Former NBC Universal Chairman and CEO Bob Wright has spent the past 20 years transforming NBC from a broadcast network into a global multimedia powerhouse, ranging from Spanish-language Telemundo to the women's Web site iVillage. Wright also led NBC's move into cable with CNBC and MSNBC. And later, when NBC acquired Vivendi Universal Entertainment, he snagged USA and Sci Fi.
He came in when GE purchased NBC in 1986, when the network was flying high in large part because of the programming prowess of Entertainment President Brandon Tartikoff, and the CEO he replaced, Grant Tinker.
Wright remembers that despite the positive performance of shows such as Cheers, Hill Street Blues and Family Ties, the network needed more resources than its former corporate owner, RCA, was able to give. The issue was to get NBC to the next level, says Wright.
They found they had much to learn from each other. “I tried to help Brandon become a better businessperson,” Wright says. “He helped me gain a better knowledge of the entertainment business.”
Wright, who receives a 2008 Brandon Tartikoff Legacy Award, describes his former colleague as someone who was honest and straightforward, in an industry known for glad-handing and superficiality. “He had no political agenda; there was no secret coding. He was a hard worker and I was impressed with how unemotional he could be.”
Tartikoff had an ability to argue for shows without putting his personal feelings on the line, says Wright. He also credits Tartikoff with teaching him a great deal about show marketing and how to deal with talent relations. “The nature of executives is to dodge the talent and humor them and protect them from true opinions. I don't mean to imply you say the first thing that comes to mind, but don't give them false hope. You have honest, good suggestions.”
The hardest period Wright had to navigate? He says helping the network climb out of the ratings dumper back in the early 1990s. The network eventually emerged from behind the pack to dominate an entire decade with a handful of shows including Seinfeld, a series both Tartikoff and his boss championed early on.
“General Electric stood behind us in a period when the ad market stunk and we were the phoenix coming back with Friends, ER, Seinfeld and Frasier,” says Wright. His legacy, he feels, was the positive relationship between NBC and General Electric. “I tried my best never to let NBC Universal get too far from General Electric. It was never a stepchild, and that was true with both [former GE CEO] Jack Welch and [current CEO] Jeffrey Immelt.”
Wright has a passion for the medium and for life, with a sharp sense of humor he often aims at himself. NATPE president and CEO Rick Feldman notes that, “Bob is involved in an amazing number of charities; he's not just a businessman but a good guy. He was a confidant and friend of both Brandon and his wife, Lilly, and from multiple perspectives has had an amazing career and really allowed people to flourish.”
NBC Nightly News anchor Brian Williams credits Wright for steering NBC through a dramatic sea change and ensuring that NBC remained strong. “Brandon Tartikoff's name is the stuff of legend around here, as it was when he was coming up in the business, in his heyday, and as it will always be. That Bob is receiving this honor in Brandon's name is a wonderful bit of justice.”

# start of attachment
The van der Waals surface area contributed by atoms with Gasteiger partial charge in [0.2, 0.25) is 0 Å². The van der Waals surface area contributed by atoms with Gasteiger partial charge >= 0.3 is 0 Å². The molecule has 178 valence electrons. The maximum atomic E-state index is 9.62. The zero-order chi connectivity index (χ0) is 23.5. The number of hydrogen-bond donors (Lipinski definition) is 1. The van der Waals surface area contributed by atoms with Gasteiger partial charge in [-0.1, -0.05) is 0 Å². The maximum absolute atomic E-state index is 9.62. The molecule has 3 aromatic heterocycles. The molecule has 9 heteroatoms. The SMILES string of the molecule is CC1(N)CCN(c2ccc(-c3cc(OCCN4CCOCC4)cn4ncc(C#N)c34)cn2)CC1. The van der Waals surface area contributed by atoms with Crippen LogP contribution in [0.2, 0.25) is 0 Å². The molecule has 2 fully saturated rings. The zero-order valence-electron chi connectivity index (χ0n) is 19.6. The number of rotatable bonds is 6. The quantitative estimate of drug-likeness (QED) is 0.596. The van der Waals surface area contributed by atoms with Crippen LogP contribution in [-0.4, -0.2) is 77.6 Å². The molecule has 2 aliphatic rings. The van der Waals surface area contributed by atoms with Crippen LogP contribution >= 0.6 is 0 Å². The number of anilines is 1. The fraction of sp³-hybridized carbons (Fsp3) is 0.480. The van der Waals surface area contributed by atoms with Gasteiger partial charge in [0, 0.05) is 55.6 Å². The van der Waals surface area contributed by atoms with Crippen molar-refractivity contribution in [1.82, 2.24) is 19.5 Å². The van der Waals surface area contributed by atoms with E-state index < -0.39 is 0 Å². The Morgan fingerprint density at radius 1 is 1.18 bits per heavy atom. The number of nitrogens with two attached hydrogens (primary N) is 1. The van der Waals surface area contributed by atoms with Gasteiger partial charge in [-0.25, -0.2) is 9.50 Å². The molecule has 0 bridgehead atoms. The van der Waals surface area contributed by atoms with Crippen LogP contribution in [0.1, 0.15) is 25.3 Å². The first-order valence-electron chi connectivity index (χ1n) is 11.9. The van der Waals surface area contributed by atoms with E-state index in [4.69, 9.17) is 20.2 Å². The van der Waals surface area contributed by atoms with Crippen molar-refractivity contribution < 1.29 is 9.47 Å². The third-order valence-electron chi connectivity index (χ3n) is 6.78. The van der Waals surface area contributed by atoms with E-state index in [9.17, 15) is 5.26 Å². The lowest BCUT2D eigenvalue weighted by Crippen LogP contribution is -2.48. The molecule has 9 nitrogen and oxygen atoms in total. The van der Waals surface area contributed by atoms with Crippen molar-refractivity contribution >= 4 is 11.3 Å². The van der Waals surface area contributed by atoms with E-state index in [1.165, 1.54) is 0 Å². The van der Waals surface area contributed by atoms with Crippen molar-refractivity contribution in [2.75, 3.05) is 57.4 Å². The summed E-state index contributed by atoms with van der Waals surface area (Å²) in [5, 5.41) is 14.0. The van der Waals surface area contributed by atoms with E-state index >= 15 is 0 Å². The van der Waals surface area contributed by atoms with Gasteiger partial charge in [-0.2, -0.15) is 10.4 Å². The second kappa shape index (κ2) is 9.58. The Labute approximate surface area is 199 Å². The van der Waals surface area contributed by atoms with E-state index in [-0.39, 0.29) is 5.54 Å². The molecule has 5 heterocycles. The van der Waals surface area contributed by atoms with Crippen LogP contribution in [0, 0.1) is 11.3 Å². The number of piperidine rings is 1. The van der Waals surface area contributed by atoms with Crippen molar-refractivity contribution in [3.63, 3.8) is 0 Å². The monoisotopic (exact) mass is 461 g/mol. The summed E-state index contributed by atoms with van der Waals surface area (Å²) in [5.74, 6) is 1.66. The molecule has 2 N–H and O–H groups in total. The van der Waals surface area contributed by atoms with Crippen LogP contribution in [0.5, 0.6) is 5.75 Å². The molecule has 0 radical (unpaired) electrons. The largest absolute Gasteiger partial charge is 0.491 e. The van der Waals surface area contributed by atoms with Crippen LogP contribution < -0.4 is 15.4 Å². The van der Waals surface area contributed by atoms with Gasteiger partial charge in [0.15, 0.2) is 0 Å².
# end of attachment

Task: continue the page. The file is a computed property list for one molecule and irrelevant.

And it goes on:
In fact, Wright started at General Electric in 1969 as a staff lawyer, before the conglomerate owned NBC. He moved up and around the corporation, working in senior management in the plastics and finance units. During a brief but critical period in his career, Wright also ran Cox Cable Communications, giving him early insight into the importance of this emerging industry.
Wright counts the acquisition of Universal as one of his greatest achievements. NBC didn't own a studio, and it didn't have an entertainment-based cable network. Getting Universal gave it both. At one point during NBC's negotiations with Vivendi Universal Entertainment, the deal almost fell apart. Former NBC president Herb Schlosser, now a senior media adviser at Citigroup, was involved in those talks as a consultant and remembers Wright's crucial role.
“One of the most important aspects of somebody in that job is the ability to pull the trigger and personally get involved and not leave it to underlings. Bob made sure it got done,” remembers Schlosser. “When you're CEO and you make an acquisition, there is always risk and not all acquisitions work out. But you have to go for it and I saw him do that.”
Wright has already handed off his responsibilities to his successor, NBC Universal president and CEO Jeff Zucker, who, he says, will have a tough road ahead navigating the digital era: “I hope that we have built a strong enough entity with NBC Universal to survive the transition from analog to digital, and from what was a broadcast business to a cable and satellite business.”
He worries about the effect the writers' strike will have on the health of the broadcast business overall. “The broadcasters are swimming in red ink and not seeing any real profits coming out of it [digital]. The last thing they want to do is pay more for digital programming before it gets off the ground.”
In keeping with his entrepreneurial spirit, Wright may be leaving NBC's New York headquarters at 30 Rock [he remains a vice chairman at General Electric for a short while longer], but he remains a businessman. He's already pouring his efforts into Autism Speaks, a national nonprofit group with a staff of 170—his grandson suffers from the condition—and will continue to develop new businesses in the consumer products and entertainment fields.
As Schlosser puts it: “The work he's doing for autism is very admirable. If they [Bob and wife, Suzanne] can make a mark there, they'll be doing something that's even more important than anything he's done before.”
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